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Discussion on Bone spurs

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Lisa O'Brien (Lisao)
Posted on Tuesday, Apr 9, 2002 - 9:04 am:   Edit PostPrint Post

Hi,
I've looked at the previous discussions on hock bone spurs in yearlings and it seems that the consensus is that they're not so horrible. However, on a pre-purchase exam that was done on a Holsteiner pasture-raised filly, the vet said that the spurs would enlarge and that this would preclude the horse from jumping 4' in the future, but would have no impact on a dressage career. This entire statement surprised me. Knowing how much weight is carried on hocks in dressage, if it's a problem for jumping, why not dressage? Can we really predict that the spurs will grow? They are only supposedly a couple of millimeters now. I can tell you that the vet was very negative about the entire exam - even going so far as too call the yearling emaciated, when she's actually in excellent weight. Given this and other bad things she said during exam, I am really questioning her judgement on the spurs. Any comments?
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Robert N. Oglesby DVM (Dro)
Posted on Tuesday, Apr 9, 2002 - 7:33 pm:   Edit PostPrint Post

Without looking at the radiographs I really cannot make much comment on her assesment. In general no one likes to see osteophytes like this in a horse so young but the truth is that their significance is in most cases uncertain nor is it easy to predict if they will enlarge. Much of my personal assesment would depend on how many, how large, and how reactive they appeared but even this is very subjective and I would not pretend to know what this horse may be like in as little as a year. As Dr. Kawcak from Colo State said as recently as 4 months ago at the 2001 AAEP meeting, "Osteophytes have been associated with osteochondral disease, but their significance is unknown" (Current and Future Diagnostic Means to Better Characterize Osteoarthritis in the Horse—Imaging). Colorado State Veterinary School is doing some of the most advanced work on arthritis in horses and humans in the world.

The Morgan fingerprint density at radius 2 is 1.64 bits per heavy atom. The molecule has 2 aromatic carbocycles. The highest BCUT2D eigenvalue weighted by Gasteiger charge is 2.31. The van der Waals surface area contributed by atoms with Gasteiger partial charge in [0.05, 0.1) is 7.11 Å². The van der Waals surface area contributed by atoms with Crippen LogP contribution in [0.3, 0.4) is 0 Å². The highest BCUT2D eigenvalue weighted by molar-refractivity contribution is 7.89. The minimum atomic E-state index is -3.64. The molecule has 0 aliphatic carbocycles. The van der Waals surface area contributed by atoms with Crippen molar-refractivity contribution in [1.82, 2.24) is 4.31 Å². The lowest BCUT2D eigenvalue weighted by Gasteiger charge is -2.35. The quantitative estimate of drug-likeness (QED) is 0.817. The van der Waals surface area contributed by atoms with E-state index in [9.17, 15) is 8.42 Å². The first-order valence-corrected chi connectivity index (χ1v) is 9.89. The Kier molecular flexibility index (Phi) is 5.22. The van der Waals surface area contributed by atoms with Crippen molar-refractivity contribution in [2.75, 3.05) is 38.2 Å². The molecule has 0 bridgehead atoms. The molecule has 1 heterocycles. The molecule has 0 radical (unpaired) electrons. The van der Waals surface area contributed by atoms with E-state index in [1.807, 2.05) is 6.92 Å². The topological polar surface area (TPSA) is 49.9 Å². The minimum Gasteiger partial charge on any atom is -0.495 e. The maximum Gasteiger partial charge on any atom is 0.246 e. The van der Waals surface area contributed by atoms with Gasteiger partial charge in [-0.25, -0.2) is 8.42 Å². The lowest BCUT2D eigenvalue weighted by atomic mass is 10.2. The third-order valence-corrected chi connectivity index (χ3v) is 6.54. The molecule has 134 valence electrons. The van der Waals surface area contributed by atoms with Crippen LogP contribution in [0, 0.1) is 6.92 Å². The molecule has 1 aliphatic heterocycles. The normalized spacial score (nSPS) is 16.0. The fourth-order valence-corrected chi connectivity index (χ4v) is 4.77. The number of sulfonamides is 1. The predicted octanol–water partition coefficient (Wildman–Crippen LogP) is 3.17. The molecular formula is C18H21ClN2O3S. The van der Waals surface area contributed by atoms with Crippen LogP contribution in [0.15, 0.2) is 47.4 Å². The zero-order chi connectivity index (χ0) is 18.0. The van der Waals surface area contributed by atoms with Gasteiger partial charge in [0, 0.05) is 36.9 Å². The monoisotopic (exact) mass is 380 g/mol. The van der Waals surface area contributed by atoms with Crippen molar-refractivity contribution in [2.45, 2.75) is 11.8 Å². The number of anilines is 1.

To say the horse will be fine for dressage but not for jumping is a bit "out there" and I would recommend you get a second opinion from a certified veterinary radiologist with a keen interest in horses.
DrO
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Lisa O'Brien (Lisao)
Posted on Wednesday, Apr 10, 2002 - 11:01 am:   Edit PostPrint Post

Thanks. We are going to get the films examined by a radiologist. I was glad to hear you recommend another opinion (the owner thought I was wasting my money in the first place on even doing films on such a young horse - and really couldn't see the value of a second pair of eyes checking her out). I don't want to give up on this filly, but neither do I want hock issues later on.
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Cathy Miller (Buddil)
Posted on Friday, Apr 12, 2002 - 8:41 pm:   Edit PostPrint Post

Lisa, I fell in love with a young horse with a well formed spur on the lower joint of the left hock and a smaller one on the lower right hock. He flexed clean at the time so I took the risk of buying him when he was 4 and he is turning 8 now and really have not had too many problems. It can be very iffy, his full brother is clean in the hocks, however, his full sister has spurs and is never sound. Don't know if this is just a fluke or if it could be hereditary. Sire did not have spurs, don't know about the mom. I use Adaquan monthly and Cortaflex liquid daily. He has had a few sore times after harder collected work (Dressage horse doing some 10 meter circles and lots of lateral work, schooling 2nd level). At one point he was not very pleasant to deal with and seemed very sore but not lame so we tried injecting the lower joints and it seemed to help for some time (6 months). However, instead of injecting this time around I have just added Legend IV monthly and this is the best he has ever been. Hopefully someday the bones will fuse and the problem will be gone forever! His original price was $25,000 as a 2 year old and I got him at 4 years old at a fraction of the cost due to the spurs and nobody wanting to take a chance. I feel it was worth it to give him a good home and the best care he could get. Great conformation and good mind, thought I would take a chance! Just thought this might help you out!
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Lisa O'Brien (Lisao)
Posted on Monday, Apr 15, 2002 - 1:21 pm:   Edit PostPrint Post

...So, does anyone know if this a heritable condition? I had hoped to add this filly to my broodstock if she fulfilled the promise she shows now. I am quite picky about the mares I breed. I'm also a tad gunshy about hock issues because I'm managing a mare that kicked through a fence and did some permanent hock damage. I'm still waiting for copies of the original radiographs and the written evaluation...I guess I shouldn't be surprised that it's taking so long, given the entire lousy experience with this vet. Thanks for the info on your guy - sounds like you got a great partner!
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